Dietary protein proctitis generally appears in the first few months of life and is often caused by cow's milk or soy protein hypersensitivity.7 Infants with this disorder often do not appear ill and have normally formed stools; the allergy is discovered because of blood (gross or occult) in their stools. Gastrointestinal lesions are confined to the small bowel and consist of mucosal edema with eosinophils in the epithelium and lumina propria. If lesions are severe with crypt destruction, PMNs are also prominent.8

Hematochezia resolves within 72 hours of eliminating the offending food allergen, but the mucosal lesions—which range from patchy injection to severe friability with small aphthoid ulcerations and bleeding—may take as long as one month to disappear. Colitis induced by cow's milk and soy protein is believed to resolve after six months to two years of allergen avoidance, although few well-controlled studies exist to confirm or refute this.8,9

Celiac disease is an extensive enteropathy leading to malabsorption. Total villous atrophy and widespread cellular infiltrate are associated with sensitivity to gliadin, the alcohol-soluble portion of gluten found in wheat, oats, rye, and barley. The general incidence is thought to be 1:4,000 but has been reported to be as high as 1:500 in Ireland.10 There is apparently a genetic predisposition to this disease: Approximately 90% of patients are HLA-B8-positive and nearly 80% have the HLA-DW3 antigen.

Presenting symptoms include diarrhea or frank steatorrhea, abdominal distention and flatulence, weight loss, and, occasionally, nausea and vomiting. Other extraintestinal symptoms and oral ulcers resulting from malabsorption are rare.11

Diagnosing an adverse food reaction

As with all medical conditions, the diagnostic approach to a patient with a suspected adverse food reaction begins with the medical history and physical examination. Based on information obtained from these initial steps, various laboratory studies may be helpful (see "A practical approach to diagnosing food allergy").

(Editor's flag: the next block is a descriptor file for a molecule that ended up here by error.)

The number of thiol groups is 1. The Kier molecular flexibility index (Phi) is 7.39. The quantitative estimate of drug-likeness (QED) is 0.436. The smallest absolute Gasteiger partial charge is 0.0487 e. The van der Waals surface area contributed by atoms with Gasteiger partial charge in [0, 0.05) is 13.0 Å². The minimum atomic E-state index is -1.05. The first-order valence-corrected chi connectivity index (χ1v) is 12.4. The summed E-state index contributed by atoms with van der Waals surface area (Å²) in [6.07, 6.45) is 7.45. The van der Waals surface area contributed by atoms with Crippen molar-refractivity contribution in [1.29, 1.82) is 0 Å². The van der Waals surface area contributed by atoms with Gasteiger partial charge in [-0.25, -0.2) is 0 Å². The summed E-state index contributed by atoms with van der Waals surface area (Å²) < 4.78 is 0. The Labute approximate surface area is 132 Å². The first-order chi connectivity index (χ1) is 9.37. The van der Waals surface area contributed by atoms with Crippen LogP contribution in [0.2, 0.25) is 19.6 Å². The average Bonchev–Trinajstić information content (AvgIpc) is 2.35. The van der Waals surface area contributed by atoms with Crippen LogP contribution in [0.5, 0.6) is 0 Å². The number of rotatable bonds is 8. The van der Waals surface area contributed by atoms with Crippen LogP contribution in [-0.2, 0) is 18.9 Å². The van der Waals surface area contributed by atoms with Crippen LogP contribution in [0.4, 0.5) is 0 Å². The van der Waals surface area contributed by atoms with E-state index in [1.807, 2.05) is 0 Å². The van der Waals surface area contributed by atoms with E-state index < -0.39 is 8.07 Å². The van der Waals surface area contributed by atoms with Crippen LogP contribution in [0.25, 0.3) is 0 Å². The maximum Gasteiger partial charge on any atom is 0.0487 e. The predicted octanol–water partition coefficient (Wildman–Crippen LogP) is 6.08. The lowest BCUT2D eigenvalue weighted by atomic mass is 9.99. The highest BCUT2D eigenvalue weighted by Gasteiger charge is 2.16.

History and physical The true value of the medical history depends largely on the patient's recollection of symptoms and the examiner's ability to differentiate disorders provoked by food hypersensitivity and other causes. The history may be directly useful in diagnosing food allergy in acute events, such as systemic anaphylaxis after eating fish. In many studies, however, fewer than 50% of reported allergic reactions to food could be substantiated by double-blind, placebo-controlled food challenge (DBPCFC).12,13

Several pieces of information are important to establish that an allergic reaction to food has occurred:

  • the food suspected to have provoked the reaction

  • the quantity of the food ingested

  • the time between ingestion and development of symptoms

  • n description of the symptoms

  • whether similar symptoms developed on other occasions when the food was eaten

  • whether other factors (such as exercise) are necessary to provoke the reaction

  • the time since the last reaction.